In the ever-evolving business landscape, the way companies operate needs to adapt to their current phase of growth. While startups focus on finding their footing, scaleups are all about building a strong foundation for sustainable growth.
Questions That You Ask at the Startup or Scaleup Stages
In the startup phase, you ask questions such as:
1. Who is our customer?
2. Are our products sufficient?
3. Can we find enough customers?
4. What does our market want?
5. What market, products, and team members would make us profitable?
In the startup phase, companies are typically preoccupied with defining their target customer base, refining their products, and finding their place in the market. These questions revolve around survival and establishing a foothold in the business world. A startup’s primary objective is to reach a point where it becomes a viable business entity.
In the scaleup phase, you ask questions that go deeper like:
1. Who are we?
2. Can our systems stand?
3. Can we find enough leaders?
4. What does our team need?
5. What model, processes, and team culture would make us powerful?
Scaleup companies have already found their niche and achieved some level of success. Their focus shifts from mere survival to sustainable growth and long-term success. The questions now revolve around identity, scalability, leadership, and organizational culture. Scaleups need to build a solid foundation that can support their expansion.
How to Know If You’re Stuck in Startup Mode
If you find your organization asking more startup questions than scaleup questions, it might be a sign that you’re not adapting to your current phase of growth effectively. Here are some indicators that your company might be stuck in a startup mentality:
1. Customer Focus: Startups prioritize understanding their customers. If your company is still obsessively focused on finding your ideal customer or constantly pivoting your product to meet new demands, it may indicate that you haven’t yet transitioned to the scaleup phase.
2. Product-Centric Approach: If your primary concern is product development, without considering the broader aspects of your organization, it’s a sign that you’re operating like a startup. Scaleups need to ensure their systems, processes, and leadership are all in sync with their growth strategy.
3. Scarcity Mentality: Continuously worrying about finding enough customers is a trait commonly associated with startups. While customer acquisition remains important, scaleups should also think about optimizing existing processes and expanding their leadership team to manage growth effectively.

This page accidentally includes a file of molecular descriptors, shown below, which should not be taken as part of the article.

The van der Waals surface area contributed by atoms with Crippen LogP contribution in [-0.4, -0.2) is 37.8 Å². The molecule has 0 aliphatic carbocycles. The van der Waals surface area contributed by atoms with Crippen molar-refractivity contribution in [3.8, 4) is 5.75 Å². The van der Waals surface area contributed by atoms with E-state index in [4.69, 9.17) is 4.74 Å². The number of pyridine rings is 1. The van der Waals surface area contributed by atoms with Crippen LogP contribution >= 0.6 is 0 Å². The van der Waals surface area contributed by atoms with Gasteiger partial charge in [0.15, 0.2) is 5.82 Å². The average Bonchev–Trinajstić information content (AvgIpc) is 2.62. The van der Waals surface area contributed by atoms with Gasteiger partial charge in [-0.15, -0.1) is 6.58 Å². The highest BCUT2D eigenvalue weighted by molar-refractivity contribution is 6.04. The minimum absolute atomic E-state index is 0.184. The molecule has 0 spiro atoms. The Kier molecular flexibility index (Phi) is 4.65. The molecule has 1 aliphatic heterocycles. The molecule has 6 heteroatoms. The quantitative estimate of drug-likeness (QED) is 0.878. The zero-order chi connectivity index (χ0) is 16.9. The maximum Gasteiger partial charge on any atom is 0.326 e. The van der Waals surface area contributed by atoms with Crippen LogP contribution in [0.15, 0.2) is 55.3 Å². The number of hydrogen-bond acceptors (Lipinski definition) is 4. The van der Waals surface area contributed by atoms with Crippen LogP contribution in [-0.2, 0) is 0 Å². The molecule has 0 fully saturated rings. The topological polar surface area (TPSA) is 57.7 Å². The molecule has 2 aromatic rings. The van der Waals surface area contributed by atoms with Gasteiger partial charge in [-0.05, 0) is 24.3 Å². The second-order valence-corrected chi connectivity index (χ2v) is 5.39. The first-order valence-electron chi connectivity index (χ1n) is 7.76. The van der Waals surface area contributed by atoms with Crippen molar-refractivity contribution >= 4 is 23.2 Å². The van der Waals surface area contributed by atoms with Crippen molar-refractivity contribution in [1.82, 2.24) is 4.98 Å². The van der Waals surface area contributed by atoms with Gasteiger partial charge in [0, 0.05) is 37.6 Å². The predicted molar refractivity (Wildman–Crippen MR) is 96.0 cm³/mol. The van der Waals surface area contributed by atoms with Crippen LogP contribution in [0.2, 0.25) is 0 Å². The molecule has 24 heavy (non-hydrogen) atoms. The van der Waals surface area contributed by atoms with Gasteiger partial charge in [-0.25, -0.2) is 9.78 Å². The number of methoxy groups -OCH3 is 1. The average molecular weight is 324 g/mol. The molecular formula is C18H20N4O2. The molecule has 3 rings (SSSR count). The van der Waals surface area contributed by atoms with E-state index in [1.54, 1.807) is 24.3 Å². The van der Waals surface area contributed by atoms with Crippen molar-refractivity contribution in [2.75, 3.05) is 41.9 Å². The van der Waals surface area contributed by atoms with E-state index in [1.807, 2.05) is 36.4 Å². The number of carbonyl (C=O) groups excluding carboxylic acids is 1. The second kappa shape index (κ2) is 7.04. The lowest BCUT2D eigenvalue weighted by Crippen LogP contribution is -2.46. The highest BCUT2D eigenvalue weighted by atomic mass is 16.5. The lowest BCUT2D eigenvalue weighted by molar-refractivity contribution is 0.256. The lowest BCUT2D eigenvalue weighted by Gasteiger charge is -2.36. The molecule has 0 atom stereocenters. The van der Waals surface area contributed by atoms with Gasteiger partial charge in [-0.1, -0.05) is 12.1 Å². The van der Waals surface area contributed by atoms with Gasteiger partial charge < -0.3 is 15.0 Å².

4. Market-Oriented: Startups are often preoccupied with understanding the market’s ever-changing needs. In contrast, scaleups have a clearer vision of their market and are focused on developing a strategy for dominating it.
5. Profitability vs. Power: Startups want to become profitable. Scaleups aim for power, not just in terms of revenue but also in terms of their market influence, internal culture, and organizational strength.
Understanding the distinction between startup and scaleup phases is essential for guiding your company’s growth. While the questions that startups and scaleups ask may seem similar, the context and the overall objectives differ significantly. The transition from a startup mindset to a scaleup mindset is a pivotal moment in a company’s journey, requiring adjustments in strategy, culture, and focus.
Make the Shift
If your company is still stuck in a startup mentality, it may be time to reevaluate your approach and shift your focus toward building a strong foundation for growth. Remember, success in business isn’t just about starting well; it’s also about scaling up effectively. So, are you still operating like a startup when you should be scaling up?
If so, you’ll want to check out our Annual Roadmapping Intensive December 12 or 13. We can help you think more strategically about the upcoming year and set you up for predictable growth. Find out more here.